Making Genies – Apple’s Acquisition of VocalIQ and the Importance of Speech Recognition

Daniel Faggella

Daniel Faggella is Head of Research at Emerj. Called upon by the United Nations, World Bank, INTERPOL, and leading enterprises, Daniel is a globally sought-after expert on the competitive strategy implications of AI for business and government leaders.

Making Genies - Apple's Acquisition of VocalIQ and the Importance of Speech Recognition

Apple’s recent acquisition of UK-based speech recognition company VocalIQ was done in as mysterious a manner as any of their other acquisitions, with no overt explanation from Apple, and no open reply from the acquired team.

Speech recognition (and the broader domain of “natural language processing”) is likely to be a more important facet of the future of consumer tech than most consumers realize. Apple and many of it’s direct competitors are aiming to create real-life genies, personal assistants that not only understand your commands and questions but can act on them in the real world.

Secrecy has always been the name of the game with Apple – but there’s little stretch of the imagination required to see how and why Apple would buy a speech recognition company.

The entire proposition of VocalIQ was to develop a personal assistant AI that could learn from ongoing interactions with it’s users, and improve it’s responses and it’s understanding of context over time. Re/code’s article covering the acquisition put it well:

Enhancing Siri’s ability to better understand what people are asking — or to follow up with questions when its unclear — would touch virtually everything Apple does, from its iPhones and the Apple Watch to the electric car it still has under wraps.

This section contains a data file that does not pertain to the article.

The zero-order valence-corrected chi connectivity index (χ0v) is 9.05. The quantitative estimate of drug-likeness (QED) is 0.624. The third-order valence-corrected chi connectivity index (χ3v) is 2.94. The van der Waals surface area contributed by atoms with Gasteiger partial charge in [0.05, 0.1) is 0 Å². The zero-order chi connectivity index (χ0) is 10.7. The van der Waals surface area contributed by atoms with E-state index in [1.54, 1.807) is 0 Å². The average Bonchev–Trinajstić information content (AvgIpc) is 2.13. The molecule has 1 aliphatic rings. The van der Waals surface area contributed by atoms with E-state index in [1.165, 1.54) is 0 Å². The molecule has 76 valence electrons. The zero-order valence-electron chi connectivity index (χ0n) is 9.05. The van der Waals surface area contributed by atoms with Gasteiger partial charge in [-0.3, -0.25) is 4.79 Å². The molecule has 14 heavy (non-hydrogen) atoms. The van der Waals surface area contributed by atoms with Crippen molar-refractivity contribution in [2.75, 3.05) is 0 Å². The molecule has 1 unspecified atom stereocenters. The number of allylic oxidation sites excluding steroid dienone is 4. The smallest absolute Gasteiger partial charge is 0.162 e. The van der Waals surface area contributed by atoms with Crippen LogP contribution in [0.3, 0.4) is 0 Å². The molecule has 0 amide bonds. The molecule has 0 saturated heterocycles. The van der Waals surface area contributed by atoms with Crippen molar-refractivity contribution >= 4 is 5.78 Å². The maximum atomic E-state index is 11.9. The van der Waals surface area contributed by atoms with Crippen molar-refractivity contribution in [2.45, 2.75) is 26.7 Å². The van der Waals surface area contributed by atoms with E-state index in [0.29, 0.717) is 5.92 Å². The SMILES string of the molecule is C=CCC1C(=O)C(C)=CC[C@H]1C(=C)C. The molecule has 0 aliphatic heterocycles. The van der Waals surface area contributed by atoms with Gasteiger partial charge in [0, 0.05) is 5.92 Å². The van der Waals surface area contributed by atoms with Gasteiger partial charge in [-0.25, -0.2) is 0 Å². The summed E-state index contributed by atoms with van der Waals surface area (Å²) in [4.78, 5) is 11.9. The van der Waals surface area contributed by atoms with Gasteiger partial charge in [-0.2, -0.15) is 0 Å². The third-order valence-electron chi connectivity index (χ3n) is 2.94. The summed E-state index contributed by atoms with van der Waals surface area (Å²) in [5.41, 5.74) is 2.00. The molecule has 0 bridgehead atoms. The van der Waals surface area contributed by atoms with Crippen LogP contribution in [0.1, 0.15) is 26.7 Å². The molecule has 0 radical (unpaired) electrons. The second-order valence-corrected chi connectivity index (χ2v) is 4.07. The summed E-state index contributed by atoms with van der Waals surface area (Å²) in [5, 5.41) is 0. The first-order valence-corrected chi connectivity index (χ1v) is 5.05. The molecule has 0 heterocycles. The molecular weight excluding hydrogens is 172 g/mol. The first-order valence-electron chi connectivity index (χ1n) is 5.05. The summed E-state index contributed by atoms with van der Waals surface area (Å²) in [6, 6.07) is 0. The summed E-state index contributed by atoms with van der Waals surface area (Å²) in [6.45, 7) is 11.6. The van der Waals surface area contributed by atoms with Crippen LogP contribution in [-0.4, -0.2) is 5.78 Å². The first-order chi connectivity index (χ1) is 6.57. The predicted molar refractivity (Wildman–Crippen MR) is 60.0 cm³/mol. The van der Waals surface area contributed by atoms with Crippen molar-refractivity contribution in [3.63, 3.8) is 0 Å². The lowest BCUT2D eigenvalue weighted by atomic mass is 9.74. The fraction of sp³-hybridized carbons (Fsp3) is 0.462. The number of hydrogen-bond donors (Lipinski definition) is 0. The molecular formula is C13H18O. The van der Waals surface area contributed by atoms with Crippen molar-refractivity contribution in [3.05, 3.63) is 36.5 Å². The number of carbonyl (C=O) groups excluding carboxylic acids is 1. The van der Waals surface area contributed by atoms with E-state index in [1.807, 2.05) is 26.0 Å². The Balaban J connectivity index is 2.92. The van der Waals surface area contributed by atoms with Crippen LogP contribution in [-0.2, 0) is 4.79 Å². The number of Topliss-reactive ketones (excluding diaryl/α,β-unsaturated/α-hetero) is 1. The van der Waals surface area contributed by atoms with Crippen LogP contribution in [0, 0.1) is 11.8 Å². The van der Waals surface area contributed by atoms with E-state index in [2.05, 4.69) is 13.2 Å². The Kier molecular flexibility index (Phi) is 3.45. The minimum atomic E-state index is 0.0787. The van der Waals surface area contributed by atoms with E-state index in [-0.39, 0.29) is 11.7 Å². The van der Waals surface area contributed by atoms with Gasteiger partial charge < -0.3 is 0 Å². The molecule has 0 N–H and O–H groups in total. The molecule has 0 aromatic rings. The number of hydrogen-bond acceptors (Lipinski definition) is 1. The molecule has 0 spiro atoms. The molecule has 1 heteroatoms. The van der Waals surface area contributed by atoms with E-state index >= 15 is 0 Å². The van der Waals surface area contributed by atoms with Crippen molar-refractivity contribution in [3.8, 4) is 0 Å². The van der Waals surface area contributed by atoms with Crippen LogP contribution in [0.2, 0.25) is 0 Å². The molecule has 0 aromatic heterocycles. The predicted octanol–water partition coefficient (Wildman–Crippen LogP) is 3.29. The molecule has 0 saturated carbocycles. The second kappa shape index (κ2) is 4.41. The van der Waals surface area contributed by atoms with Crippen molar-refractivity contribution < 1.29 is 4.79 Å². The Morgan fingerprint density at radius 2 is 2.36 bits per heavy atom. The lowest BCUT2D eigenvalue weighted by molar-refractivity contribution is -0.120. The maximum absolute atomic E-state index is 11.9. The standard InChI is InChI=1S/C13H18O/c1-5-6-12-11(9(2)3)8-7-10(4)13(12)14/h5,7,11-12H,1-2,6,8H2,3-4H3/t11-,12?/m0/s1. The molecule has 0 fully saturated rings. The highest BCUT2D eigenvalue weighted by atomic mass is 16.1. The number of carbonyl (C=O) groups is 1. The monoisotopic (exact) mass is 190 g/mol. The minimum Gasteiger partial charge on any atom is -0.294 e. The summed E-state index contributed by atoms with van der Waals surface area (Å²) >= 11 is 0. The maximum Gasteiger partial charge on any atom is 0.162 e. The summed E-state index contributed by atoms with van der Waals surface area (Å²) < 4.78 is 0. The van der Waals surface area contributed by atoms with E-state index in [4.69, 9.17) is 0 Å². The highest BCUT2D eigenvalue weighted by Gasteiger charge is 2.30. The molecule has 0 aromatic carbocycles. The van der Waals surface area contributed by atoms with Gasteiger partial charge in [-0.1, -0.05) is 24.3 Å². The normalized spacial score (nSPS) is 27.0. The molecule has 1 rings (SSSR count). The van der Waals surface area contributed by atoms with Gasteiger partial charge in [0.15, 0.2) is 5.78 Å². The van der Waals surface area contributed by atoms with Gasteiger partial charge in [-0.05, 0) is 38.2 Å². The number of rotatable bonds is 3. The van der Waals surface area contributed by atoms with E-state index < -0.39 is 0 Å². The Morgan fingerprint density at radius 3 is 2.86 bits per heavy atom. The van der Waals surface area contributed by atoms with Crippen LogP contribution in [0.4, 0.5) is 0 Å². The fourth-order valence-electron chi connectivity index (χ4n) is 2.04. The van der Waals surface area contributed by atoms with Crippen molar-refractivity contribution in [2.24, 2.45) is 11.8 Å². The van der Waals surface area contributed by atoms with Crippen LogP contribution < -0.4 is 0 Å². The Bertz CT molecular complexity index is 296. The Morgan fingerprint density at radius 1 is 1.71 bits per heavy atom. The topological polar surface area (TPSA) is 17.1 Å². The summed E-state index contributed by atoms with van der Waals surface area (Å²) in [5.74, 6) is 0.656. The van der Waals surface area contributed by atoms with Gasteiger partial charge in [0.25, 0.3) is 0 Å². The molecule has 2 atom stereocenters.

In the early 2000’s, Google won the search engine game by simply connecting users to more pertinent results (most of the time) than their competition. Certainly Google’s early lack of ads and other user experience factors almost certainly helped, but the fact of the matter is that relevance and Google become synonymous, and there wasn’t a reason to go elsewhere (for crying out loud, I Googled “how Google won the search engine war” to write this article).

In some cases, Google wasn’t astronomically better than Lycos / it’s other competitors, but it had enough of the strong edge to become the de-facto search engine.

Big consumer tech giants like Apple, Google, Microsoft, and Facebook are all of the understanding that at some point, the “AI personal assistant war” will be won in a somewhat similar battle as the “search engine war.” Someone’s app will just be better. They’ll connect to more devices, allow for more commands, and – arguable most importantly – they’ll be intuitive and simple to talk to and interact with.

At present, Apple has a lot more chips on the table in the devices game than newer personal assistant rival, Facebook, because it has so many devices in the works. Microsoft and Google have a similarly large array of devices, and many of the large publications who covered the VocalIQ acquisition (including this Forbes piece) understand that winning the speech recognition game is really about becoming the most popular metaphorical genie that users around the world call on to help them with their goals.